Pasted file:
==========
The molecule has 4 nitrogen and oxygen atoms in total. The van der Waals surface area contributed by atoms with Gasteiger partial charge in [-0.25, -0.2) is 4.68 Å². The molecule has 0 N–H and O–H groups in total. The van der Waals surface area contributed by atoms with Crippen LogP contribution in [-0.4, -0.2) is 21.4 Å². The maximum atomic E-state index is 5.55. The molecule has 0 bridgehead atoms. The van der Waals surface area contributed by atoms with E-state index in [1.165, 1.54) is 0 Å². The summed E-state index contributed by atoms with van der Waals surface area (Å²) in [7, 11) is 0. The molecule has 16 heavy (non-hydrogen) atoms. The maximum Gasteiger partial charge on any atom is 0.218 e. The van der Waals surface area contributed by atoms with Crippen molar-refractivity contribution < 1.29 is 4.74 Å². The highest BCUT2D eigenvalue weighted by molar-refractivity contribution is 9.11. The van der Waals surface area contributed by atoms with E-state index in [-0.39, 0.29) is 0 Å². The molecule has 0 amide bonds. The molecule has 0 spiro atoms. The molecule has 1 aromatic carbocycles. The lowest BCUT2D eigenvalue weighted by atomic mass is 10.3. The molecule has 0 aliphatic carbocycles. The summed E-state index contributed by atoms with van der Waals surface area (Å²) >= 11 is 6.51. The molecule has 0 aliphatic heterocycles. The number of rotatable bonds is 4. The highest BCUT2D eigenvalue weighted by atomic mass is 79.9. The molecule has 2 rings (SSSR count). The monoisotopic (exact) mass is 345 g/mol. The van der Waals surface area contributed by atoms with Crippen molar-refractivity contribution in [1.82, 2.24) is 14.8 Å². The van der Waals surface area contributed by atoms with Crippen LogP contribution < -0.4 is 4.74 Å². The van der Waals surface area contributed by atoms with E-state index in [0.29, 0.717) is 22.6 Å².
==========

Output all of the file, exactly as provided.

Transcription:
The molecule has 4 nitrogen and oxygen atoms in total. The van der Waals surface area contributed by atoms with Gasteiger partial charge in [-0.25, -0.2) is 4.68 Å². The molecule has 0 N–H and O–H groups in total. The van der Waals surface area contributed by atoms with Crippen LogP contribution in [-0.4, -0.2) is 21.4 Å². The maximum atomic E-state index is 5.55. The molecule has 0 bridgehead atoms. The van der Waals surface area contributed by atoms with E-state index in [1.165, 1.54) is 0 Å². The summed E-state index contributed by atoms with van der Waals surface area (Å²) in [7, 11) is 0. The molecule has 16 heavy (non-hydrogen) atoms. The maximum Gasteiger partial charge on any atom is 0.218 e. The van der Waals surface area contributed by atoms with Crippen molar-refractivity contribution < 1.29 is 4.74 Å². The highest BCUT2D eigenvalue weighted by molar-refractivity contribution is 9.11. The van der Waals surface area contributed by atoms with E-state index in [-0.39, 0.29) is 0 Å². The molecule has 0 amide bonds. The molecule has 0 spiro atoms. The molecule has 1 aromatic carbocycles. The lowest BCUT2D eigenvalue weighted by atomic mass is 10.3. The molecule has 0 aliphatic carbocycles. The summed E-state index contributed by atoms with van der Waals surface area (Å²) >= 11 is 6.51. The molecule has 0 aliphatic heterocycles. The number of rotatable bonds is 4. The highest BCUT2D eigenvalue weighted by atomic mass is 79.9. The molecule has 2 rings (SSSR count). The monoisotopic (exact) mass is 345 g/mol. The van der Waals surface area contributed by atoms with Crippen molar-refractivity contribution in [1.82, 2.24) is 14.8 Å². The van der Waals surface area contributed by atoms with Crippen LogP contribution < -0.4 is 4.74 Å². The van der Waals surface area contributed by atoms with E-state index in [0.29, 0.717) is 22.6 Å².